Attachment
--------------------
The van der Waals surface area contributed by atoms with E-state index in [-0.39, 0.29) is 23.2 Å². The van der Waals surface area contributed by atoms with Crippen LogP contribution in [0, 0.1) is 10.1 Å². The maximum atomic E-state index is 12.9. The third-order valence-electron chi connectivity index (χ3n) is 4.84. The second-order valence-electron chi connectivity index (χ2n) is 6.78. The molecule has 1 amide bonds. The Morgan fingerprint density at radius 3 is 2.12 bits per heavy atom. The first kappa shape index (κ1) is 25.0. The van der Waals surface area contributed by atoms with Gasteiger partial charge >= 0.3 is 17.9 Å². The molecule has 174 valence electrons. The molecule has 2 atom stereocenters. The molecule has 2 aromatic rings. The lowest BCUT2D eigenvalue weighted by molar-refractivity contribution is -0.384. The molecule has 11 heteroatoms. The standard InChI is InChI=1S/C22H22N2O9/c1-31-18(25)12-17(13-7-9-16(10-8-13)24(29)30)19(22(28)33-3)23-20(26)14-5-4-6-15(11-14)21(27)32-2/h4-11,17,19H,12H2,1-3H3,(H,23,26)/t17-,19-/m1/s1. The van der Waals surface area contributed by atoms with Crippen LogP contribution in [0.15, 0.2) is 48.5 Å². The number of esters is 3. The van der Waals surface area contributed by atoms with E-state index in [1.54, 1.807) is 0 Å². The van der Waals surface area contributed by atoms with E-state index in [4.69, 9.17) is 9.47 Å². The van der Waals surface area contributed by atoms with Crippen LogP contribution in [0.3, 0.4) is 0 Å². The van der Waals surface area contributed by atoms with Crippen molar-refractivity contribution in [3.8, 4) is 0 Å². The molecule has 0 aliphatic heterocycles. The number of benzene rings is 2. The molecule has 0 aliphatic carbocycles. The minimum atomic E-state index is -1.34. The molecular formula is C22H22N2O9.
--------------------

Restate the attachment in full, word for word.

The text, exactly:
The van der Waals surface area contributed by atoms with E-state index in [-0.39, 0.29) is 23.2 Å². The van der Waals surface area contributed by atoms with Crippen LogP contribution in [0, 0.1) is 10.1 Å². The maximum atomic E-state index is 12.9. The third-order valence-electron chi connectivity index (χ3n) is 4.84. The second-order valence-electron chi connectivity index (χ2n) is 6.78. The molecule has 1 amide bonds. The Morgan fingerprint density at radius 3 is 2.12 bits per heavy atom. The first kappa shape index (κ1) is 25.0. The van der Waals surface area contributed by atoms with Gasteiger partial charge >= 0.3 is 17.9 Å². The molecule has 174 valence electrons. The molecule has 2 atom stereocenters. The molecule has 2 aromatic rings. The lowest BCUT2D eigenvalue weighted by molar-refractivity contribution is -0.384. The molecule has 11 heteroatoms. The standard InChI is InChI=1S/C22H22N2O9/c1-31-18(25)12-17(13-7-9-16(10-8-13)24(29)30)19(22(28)33-3)23-20(26)14-5-4-6-15(11-14)21(27)32-2/h4-11,17,19H,12H2,1-3H3,(H,23,26)/t17-,19-/m1/s1. The van der Waals surface area contributed by atoms with Crippen LogP contribution in [0.15, 0.2) is 48.5 Å². The number of esters is 3. The van der Waals surface area contributed by atoms with E-state index in [1.54, 1.807) is 0 Å². The van der Waals surface area contributed by atoms with E-state index in [4.69, 9.17) is 9.47 Å². The van der Waals surface area contributed by atoms with Crippen LogP contribution in [0.3, 0.4) is 0 Å². The van der Waals surface area contributed by atoms with Crippen molar-refractivity contribution in [3.8, 4) is 0 Å². The molecule has 0 aliphatic heterocycles. The number of benzene rings is 2. The molecule has 0 aliphatic carbocycles. The minimum atomic E-state index is -1.34. The molecular formula is C22H22N2O9.